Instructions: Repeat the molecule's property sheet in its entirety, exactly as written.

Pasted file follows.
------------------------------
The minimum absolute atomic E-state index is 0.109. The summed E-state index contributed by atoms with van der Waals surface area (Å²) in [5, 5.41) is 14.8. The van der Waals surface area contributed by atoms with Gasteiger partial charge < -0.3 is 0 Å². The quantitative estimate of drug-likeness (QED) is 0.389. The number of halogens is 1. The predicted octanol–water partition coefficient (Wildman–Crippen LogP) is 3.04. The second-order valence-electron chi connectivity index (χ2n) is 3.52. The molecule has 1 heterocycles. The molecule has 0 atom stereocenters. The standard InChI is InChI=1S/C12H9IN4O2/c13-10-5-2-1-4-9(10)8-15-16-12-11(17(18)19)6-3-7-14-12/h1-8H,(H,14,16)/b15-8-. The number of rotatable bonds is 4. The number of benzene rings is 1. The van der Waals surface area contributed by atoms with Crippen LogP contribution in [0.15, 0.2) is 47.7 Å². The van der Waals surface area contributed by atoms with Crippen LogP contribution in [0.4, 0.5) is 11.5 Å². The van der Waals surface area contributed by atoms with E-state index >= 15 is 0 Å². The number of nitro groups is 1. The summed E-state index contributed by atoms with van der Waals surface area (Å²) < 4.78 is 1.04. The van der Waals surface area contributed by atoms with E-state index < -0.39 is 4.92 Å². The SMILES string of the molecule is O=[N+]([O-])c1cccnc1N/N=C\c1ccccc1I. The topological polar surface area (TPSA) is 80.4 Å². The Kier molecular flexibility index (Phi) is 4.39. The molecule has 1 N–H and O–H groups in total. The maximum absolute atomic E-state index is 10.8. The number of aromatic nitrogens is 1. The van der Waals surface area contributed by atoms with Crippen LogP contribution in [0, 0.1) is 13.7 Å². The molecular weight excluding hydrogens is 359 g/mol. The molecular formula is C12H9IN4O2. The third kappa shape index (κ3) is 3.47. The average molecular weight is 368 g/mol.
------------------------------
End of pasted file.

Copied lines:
The minimum absolute atomic E-state index is 0.109. The summed E-state index contributed by atoms with van der Waals surface area (Å²) in [5, 5.41) is 14.8. The van der Waals surface area contributed by atoms with Gasteiger partial charge < -0.3 is 0 Å². The quantitative estimate of drug-likeness (QED) is 0.389. The number of halogens is 1. The predicted octanol–water partition coefficient (Wildman–Crippen LogP) is 3.04. The second-order valence-electron chi connectivity index (χ2n) is 3.52. The molecule has 1 heterocycles. The molecule has 0 atom stereocenters. The standard InChI is InChI=1S/C12H9IN4O2/c13-10-5-2-1-4-9(10)8-15-16-12-11(17(18)19)6-3-7-14-12/h1-8H,(H,14,16)/b15-8-. The number of rotatable bonds is 4. The number of benzene rings is 1. The van der Waals surface area contributed by atoms with Crippen LogP contribution in [0.15, 0.2) is 47.7 Å². The van der Waals surface area contributed by atoms with Crippen LogP contribution in [0.4, 0.5) is 11.5 Å². The van der Waals surface area contributed by atoms with E-state index >= 15 is 0 Å². The number of nitro groups is 1. The summed E-state index contributed by atoms with van der Waals surface area (Å²) < 4.78 is 1.04. The van der Waals surface area contributed by atoms with E-state index < -0.39 is 4.92 Å². The SMILES string of the molecule is O=[N+]([O-])c1cccnc1N/N=C\c1ccccc1I. The topological polar surface area (TPSA) is 80.4 Å². The Kier molecular flexibility index (Phi) is 4.39. The molecule has 1 N–H and O–H groups in total. The maximum absolute atomic E-state index is 10.8. The number of aromatic nitrogens is 1. The van der Waals surface area contributed by atoms with Crippen LogP contribution in [0, 0.1) is 13.7 Å². The molecular weight excluding hydrogens is 359 g/mol. The molecular formula is C12H9IN4O2. The third kappa shape index (κ3) is 3.47. The average molecular weight is 368 g/mol.